Rep. Markey Outlines Broadband Improvements Agenda
U.S. House Energy and Commerce Telecommunications and the Internet Subcommittee Chairman Edward Markey, D-Mass. isn't pleased with the penetration rates for U.S. broadband. "We are still at the stage that having any broadband plan at all would represent an improvement," he said in remarks at the Consumer Federation of America (CFA) conference recently.
Some of Rep. Markey's comments were quite colorful. He said that the speed of service offered via cable modems and the digital subscriber lines of telecommunications companies "wouldn't even qualify as broadband in many countries abroad unless they arrived to the home with a good gust of wind behind them."
Markey discounts the Federal Communications Commission's definition of broadband as speeds of more than 200 kilobits per second. Markey noted that Japanese homes can receive up to 100 mbps, and that residential broadband speeds in the United Kingdom, Sweden, Denmark, the Netherlands, Finland, Australia and Canada are even faster.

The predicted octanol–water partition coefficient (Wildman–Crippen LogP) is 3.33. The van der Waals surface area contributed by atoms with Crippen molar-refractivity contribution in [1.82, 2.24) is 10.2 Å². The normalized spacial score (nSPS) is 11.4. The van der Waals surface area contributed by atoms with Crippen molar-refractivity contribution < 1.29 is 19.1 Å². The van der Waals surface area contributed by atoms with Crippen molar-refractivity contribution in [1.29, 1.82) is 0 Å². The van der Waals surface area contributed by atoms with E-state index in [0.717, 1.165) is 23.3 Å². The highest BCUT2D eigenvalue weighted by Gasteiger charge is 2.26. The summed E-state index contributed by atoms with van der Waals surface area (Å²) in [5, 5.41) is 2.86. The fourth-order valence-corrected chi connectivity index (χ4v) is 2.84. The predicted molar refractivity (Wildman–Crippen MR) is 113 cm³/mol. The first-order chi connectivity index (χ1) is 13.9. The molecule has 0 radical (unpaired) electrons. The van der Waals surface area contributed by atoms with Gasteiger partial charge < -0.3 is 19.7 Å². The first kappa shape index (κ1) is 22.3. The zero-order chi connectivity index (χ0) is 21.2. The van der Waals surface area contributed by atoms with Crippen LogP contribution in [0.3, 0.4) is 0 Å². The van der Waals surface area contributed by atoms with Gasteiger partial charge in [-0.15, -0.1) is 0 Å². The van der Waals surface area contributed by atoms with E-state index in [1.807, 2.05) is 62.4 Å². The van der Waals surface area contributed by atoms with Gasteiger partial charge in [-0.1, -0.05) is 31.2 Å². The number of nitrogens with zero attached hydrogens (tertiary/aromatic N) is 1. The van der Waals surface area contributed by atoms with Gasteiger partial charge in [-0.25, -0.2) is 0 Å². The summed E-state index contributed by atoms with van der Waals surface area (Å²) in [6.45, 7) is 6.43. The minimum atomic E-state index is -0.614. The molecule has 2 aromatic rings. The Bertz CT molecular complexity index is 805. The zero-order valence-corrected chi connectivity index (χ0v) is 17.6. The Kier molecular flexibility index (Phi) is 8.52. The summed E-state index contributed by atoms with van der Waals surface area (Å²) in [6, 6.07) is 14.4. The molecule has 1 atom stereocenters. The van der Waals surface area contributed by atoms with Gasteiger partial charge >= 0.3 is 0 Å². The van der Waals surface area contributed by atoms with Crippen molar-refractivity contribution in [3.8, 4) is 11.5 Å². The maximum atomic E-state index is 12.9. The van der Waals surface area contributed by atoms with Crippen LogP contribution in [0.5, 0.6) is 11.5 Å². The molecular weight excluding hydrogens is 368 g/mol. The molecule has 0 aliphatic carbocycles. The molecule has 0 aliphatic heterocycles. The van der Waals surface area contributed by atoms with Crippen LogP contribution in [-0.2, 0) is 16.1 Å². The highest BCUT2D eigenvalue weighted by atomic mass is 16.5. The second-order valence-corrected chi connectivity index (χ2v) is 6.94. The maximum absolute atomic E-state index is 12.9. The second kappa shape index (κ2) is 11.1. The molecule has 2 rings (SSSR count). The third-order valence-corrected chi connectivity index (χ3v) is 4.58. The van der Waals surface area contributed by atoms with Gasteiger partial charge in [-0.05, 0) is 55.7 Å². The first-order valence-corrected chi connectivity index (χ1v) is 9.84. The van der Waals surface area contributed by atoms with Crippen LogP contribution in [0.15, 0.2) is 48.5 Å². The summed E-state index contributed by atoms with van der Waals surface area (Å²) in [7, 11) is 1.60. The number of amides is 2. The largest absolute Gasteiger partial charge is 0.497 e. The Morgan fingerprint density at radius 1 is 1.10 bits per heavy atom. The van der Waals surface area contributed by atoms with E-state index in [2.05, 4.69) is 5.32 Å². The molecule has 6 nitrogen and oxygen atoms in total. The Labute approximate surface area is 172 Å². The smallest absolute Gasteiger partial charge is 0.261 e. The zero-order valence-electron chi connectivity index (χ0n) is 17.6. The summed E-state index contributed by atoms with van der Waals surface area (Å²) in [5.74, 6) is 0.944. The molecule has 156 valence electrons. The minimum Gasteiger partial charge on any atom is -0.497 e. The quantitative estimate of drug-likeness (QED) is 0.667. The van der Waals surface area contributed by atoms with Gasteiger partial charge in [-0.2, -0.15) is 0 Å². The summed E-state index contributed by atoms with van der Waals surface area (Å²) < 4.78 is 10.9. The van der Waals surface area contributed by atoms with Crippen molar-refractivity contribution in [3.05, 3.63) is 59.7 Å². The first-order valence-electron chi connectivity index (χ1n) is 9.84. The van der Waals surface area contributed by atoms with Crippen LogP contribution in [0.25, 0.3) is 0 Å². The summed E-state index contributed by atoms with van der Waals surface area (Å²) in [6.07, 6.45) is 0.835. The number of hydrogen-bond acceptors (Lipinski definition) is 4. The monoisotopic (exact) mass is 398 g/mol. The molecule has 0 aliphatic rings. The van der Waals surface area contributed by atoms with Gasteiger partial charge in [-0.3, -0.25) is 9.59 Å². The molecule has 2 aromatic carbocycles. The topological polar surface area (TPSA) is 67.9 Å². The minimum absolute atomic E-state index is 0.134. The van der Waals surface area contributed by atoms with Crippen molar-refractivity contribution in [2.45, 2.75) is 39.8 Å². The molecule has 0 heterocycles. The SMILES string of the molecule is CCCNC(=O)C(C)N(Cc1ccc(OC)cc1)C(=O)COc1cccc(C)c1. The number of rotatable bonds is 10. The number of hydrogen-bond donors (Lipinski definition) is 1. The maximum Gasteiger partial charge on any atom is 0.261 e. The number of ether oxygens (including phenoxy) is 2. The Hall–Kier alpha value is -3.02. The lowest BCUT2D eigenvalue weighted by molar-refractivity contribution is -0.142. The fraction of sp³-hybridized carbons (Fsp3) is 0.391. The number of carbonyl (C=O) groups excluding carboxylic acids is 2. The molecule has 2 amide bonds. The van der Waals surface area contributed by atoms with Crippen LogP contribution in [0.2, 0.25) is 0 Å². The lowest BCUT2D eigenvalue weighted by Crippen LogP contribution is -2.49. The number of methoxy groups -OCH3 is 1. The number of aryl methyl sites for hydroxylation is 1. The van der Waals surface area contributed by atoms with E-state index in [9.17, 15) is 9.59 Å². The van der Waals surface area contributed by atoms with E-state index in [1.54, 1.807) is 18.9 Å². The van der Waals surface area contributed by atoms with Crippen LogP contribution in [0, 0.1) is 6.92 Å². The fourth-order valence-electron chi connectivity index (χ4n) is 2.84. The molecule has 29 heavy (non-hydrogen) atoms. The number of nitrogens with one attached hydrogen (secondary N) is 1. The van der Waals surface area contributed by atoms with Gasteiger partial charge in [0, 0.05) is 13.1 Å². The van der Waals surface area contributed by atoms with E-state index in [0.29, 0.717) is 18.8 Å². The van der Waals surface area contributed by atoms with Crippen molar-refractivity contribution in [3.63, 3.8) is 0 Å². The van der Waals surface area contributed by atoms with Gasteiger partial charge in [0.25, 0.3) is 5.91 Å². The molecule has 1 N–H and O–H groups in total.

By virtue of his post, Rep. Markey may well be in a position to do something about this. And judging from his remarks to the CFA, he plans to do just that.
Rep. Markey said that in the next few years, Markey wants his Subcommittee to "fashion together a policy blueprint" that includes broadband that is affordable and fast, with an open architecture that supports Internet freedom.
Rep. Markey added that his Subcommittee's agenda in the 110th Congress "will be the unfinished business" that got stuck in previous legislative sessions, he said. He said the Subcommittee will look at strengthening the e-rate program, which subsidizes Internet access in schools and libraries, and will discuss ways that all Americans can get broadband access.
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